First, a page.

Not a Movie Snob - Casablanca

Posted on Thursday, February 17, 2011 at 05:00 PM

"Damn those husband's getting in the way of true love"

Casablanca (1942)

The main problem I have with Casablanca is that Ilsa is a skank. First she's married, then thinks her husband's dead so she hooks up with Rick. Okay fine, she thought her husband was dead, so no foul play, technically anyway, you do get the sense her husband's body didn't have time to cool before she moved in on this Rick guy.

Then her husband is revealed to be alive still and she leaves Rick, appropriately very melodramatically, standing on a train platform in the rain waiting for the girl that won't show. Okay good, she did the right thing and went back to her husband. Then she and her husband show up at Rick's place in Casablanca and after a little cat and mouse between her and Rick, she's practically wrapping her legs around him in a fit of desire. Meanwhile her husband, the guy who's risked his life time and time again to get her from Nazi occupied places to the United States, is back at the hotel. I mean, if Ilsa had lingering feelings for Rick, the moment she realized who's bar it was that she was in, she should have grabbed her husband and ran the hell out of there.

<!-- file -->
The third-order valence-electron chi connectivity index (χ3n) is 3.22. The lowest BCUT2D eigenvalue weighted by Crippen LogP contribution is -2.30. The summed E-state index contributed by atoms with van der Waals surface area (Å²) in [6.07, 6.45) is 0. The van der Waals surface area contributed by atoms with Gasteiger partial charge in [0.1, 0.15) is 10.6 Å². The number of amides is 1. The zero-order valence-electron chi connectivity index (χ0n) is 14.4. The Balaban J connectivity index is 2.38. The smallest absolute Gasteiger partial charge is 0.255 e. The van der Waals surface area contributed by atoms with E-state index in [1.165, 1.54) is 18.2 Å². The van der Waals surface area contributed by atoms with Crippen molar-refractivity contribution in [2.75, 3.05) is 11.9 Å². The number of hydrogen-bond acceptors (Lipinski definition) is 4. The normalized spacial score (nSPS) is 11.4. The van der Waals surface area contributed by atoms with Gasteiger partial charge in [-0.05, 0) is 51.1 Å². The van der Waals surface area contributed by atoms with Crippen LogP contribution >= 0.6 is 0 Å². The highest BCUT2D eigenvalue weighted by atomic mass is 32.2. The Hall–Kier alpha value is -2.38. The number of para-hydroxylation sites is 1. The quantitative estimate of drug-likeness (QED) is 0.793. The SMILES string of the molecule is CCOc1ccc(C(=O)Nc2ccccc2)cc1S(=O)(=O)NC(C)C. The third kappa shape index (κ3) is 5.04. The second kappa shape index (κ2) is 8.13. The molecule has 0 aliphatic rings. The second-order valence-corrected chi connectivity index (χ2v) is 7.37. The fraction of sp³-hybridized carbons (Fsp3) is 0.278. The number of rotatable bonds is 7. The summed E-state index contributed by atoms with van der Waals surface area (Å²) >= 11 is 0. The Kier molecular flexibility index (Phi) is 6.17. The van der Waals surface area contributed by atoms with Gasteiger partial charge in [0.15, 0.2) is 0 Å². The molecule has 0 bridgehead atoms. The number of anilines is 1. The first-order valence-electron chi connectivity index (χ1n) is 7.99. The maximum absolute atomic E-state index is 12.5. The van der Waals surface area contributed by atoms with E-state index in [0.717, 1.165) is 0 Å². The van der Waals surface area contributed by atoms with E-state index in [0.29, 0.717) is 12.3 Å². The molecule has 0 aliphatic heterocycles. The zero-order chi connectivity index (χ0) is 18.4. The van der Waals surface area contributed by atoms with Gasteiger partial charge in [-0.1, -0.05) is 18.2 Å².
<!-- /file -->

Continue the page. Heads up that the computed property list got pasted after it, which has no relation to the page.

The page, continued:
The point I'm trying to make here is that, for a movie that has been touted time and again as a masterpiece of the cinema and the most romantic movie of all time, Ilsa's being a harlot pretty much obliterates any chance of a romantic emotional connection and what you have left is a (great) story of a certain set of papers that will grant anyone who is in possession of them access to America and away from the Nazi's and the war that rages on on European soil.

I will say Bogart is fantastic, as is Claude Rains, Peter Lorre, Dooley Wilson (whose Sam is by far the most likeable and entertaining thing about the movie) and Ingrid Bergman, despite her character being a douche. The aforementioned story involving the transportation papers is great, the look of the film is pretty much the definition of the term 'silver screen' and not just because it's in black and white. And the ending, again not as romantic as most film historians would have you believe, is touching on Rick's part and an ending worthy of the whole of the film.

Casablanca is fluff, but the kind of fluff that is handled in such a way that the fluff becomes its charm, that takes talent, behind and in front of the camera. It's just too bad Hollywood didn't have more respect for the sanctity of marriage even back in the 1940's.

Rating: **** 



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